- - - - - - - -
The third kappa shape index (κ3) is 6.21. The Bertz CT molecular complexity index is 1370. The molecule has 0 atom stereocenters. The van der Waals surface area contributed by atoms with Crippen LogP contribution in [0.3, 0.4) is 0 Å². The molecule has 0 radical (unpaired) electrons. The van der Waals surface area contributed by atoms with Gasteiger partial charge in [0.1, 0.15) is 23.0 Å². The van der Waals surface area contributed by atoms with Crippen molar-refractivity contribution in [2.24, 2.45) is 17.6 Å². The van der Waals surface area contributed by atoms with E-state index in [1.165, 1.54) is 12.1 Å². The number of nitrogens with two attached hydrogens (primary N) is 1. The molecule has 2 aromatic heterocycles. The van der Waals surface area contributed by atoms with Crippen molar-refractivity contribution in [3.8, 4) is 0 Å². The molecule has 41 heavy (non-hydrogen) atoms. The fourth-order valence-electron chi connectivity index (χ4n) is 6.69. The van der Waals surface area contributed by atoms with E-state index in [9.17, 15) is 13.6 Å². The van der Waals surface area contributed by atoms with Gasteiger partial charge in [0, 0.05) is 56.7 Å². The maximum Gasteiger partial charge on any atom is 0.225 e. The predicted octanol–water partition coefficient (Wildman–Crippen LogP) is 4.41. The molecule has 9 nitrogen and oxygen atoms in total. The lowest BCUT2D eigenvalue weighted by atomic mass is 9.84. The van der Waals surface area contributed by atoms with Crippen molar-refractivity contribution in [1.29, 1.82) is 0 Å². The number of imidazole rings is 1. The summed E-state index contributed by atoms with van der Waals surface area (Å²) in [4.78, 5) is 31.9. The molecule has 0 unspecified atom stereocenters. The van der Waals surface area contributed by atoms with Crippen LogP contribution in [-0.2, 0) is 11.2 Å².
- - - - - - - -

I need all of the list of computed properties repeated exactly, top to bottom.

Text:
The third kappa shape index (κ3) is 6.21. The Bertz CT molecular complexity index is 1370. The molecule has 0 atom stereocenters. The van der Waals surface area contributed by atoms with Crippen LogP contribution in [0.3, 0.4) is 0 Å². The molecule has 0 radical (unpaired) electrons. The van der Waals surface area contributed by atoms with Gasteiger partial charge in [0.1, 0.15) is 23.0 Å². The van der Waals surface area contributed by atoms with Crippen molar-refractivity contribution in [2.24, 2.45) is 17.6 Å². The van der Waals surface area contributed by atoms with E-state index in [1.165, 1.54) is 12.1 Å². The number of nitrogens with two attached hydrogens (primary N) is 1. The molecule has 2 aromatic heterocycles. The van der Waals surface area contributed by atoms with Crippen molar-refractivity contribution in [3.8, 4) is 0 Å². The molecule has 41 heavy (non-hydrogen) atoms. The fourth-order valence-electron chi connectivity index (χ4n) is 6.69. The van der Waals surface area contributed by atoms with E-state index in [9.17, 15) is 13.6 Å². The van der Waals surface area contributed by atoms with Gasteiger partial charge in [0, 0.05) is 56.7 Å². The maximum Gasteiger partial charge on any atom is 0.225 e. The predicted octanol–water partition coefficient (Wildman–Crippen LogP) is 4.41. The molecule has 9 nitrogen and oxygen atoms in total. The lowest BCUT2D eigenvalue weighted by atomic mass is 9.84. The van der Waals surface area contributed by atoms with Crippen molar-refractivity contribution in [1.29, 1.82) is 0 Å². The number of imidazole rings is 1. The summed E-state index contributed by atoms with van der Waals surface area (Å²) in [4.78, 5) is 31.9. The molecule has 0 unspecified atom stereocenters. The van der Waals surface area contributed by atoms with Crippen LogP contribution in [-0.2, 0) is 11.2 Å².